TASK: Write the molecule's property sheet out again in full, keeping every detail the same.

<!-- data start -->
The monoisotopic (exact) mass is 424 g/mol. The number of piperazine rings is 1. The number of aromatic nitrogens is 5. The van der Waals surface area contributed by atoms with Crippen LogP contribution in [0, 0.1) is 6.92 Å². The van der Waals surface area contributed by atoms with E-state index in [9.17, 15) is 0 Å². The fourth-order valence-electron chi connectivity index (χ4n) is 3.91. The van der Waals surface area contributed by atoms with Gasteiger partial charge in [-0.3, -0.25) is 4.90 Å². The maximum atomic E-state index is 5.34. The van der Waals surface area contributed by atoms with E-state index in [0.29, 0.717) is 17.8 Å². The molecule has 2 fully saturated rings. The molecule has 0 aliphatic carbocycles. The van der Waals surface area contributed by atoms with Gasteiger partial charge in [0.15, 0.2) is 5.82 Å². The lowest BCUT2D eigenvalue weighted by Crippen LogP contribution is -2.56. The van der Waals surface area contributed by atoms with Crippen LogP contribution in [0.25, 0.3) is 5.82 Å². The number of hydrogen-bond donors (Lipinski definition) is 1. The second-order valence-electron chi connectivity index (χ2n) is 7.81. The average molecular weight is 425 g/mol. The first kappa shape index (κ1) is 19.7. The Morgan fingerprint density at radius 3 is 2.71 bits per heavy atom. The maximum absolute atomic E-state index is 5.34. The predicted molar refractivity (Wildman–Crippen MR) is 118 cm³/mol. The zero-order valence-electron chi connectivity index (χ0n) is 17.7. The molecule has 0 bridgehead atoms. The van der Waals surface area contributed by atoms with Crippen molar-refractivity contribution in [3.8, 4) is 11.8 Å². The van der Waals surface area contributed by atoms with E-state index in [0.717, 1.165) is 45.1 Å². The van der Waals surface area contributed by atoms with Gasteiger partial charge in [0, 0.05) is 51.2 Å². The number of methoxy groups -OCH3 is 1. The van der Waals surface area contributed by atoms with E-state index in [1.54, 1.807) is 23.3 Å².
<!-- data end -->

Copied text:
The monoisotopic (exact) mass is 424 g/mol. The number of piperazine rings is 1. The number of aromatic nitrogens is 5. The van der Waals surface area contributed by atoms with Crippen LogP contribution in [0, 0.1) is 6.92 Å². The van der Waals surface area contributed by atoms with E-state index in [9.17, 15) is 0 Å². The fourth-order valence-electron chi connectivity index (χ4n) is 3.91. The van der Waals surface area contributed by atoms with Gasteiger partial charge in [-0.3, -0.25) is 4.90 Å². The maximum atomic E-state index is 5.34. The van der Waals surface area contributed by atoms with E-state index in [0.29, 0.717) is 17.8 Å². The molecule has 2 fully saturated rings. The molecule has 0 aliphatic carbocycles. The van der Waals surface area contributed by atoms with Gasteiger partial charge in [0.15, 0.2) is 5.82 Å². The lowest BCUT2D eigenvalue weighted by Crippen LogP contribution is -2.56. The van der Waals surface area contributed by atoms with Crippen LogP contribution in [0.25, 0.3) is 5.82 Å². The number of hydrogen-bond donors (Lipinski definition) is 1. The second-order valence-electron chi connectivity index (χ2n) is 7.81. The average molecular weight is 425 g/mol. The first kappa shape index (κ1) is 19.7. The Morgan fingerprint density at radius 3 is 2.71 bits per heavy atom. The maximum absolute atomic E-state index is 5.34. The predicted molar refractivity (Wildman–Crippen MR) is 118 cm³/mol. The zero-order valence-electron chi connectivity index (χ0n) is 17.7. The molecule has 0 bridgehead atoms. The van der Waals surface area contributed by atoms with Crippen molar-refractivity contribution in [3.8, 4) is 11.8 Å². The van der Waals surface area contributed by atoms with E-state index in [0.717, 1.165) is 45.1 Å². The van der Waals surface area contributed by atoms with Gasteiger partial charge in [0, 0.05) is 51.2 Å². The number of methoxy groups -OCH3 is 1. The van der Waals surface area contributed by atoms with E-state index in [1.54, 1.807) is 23.3 Å².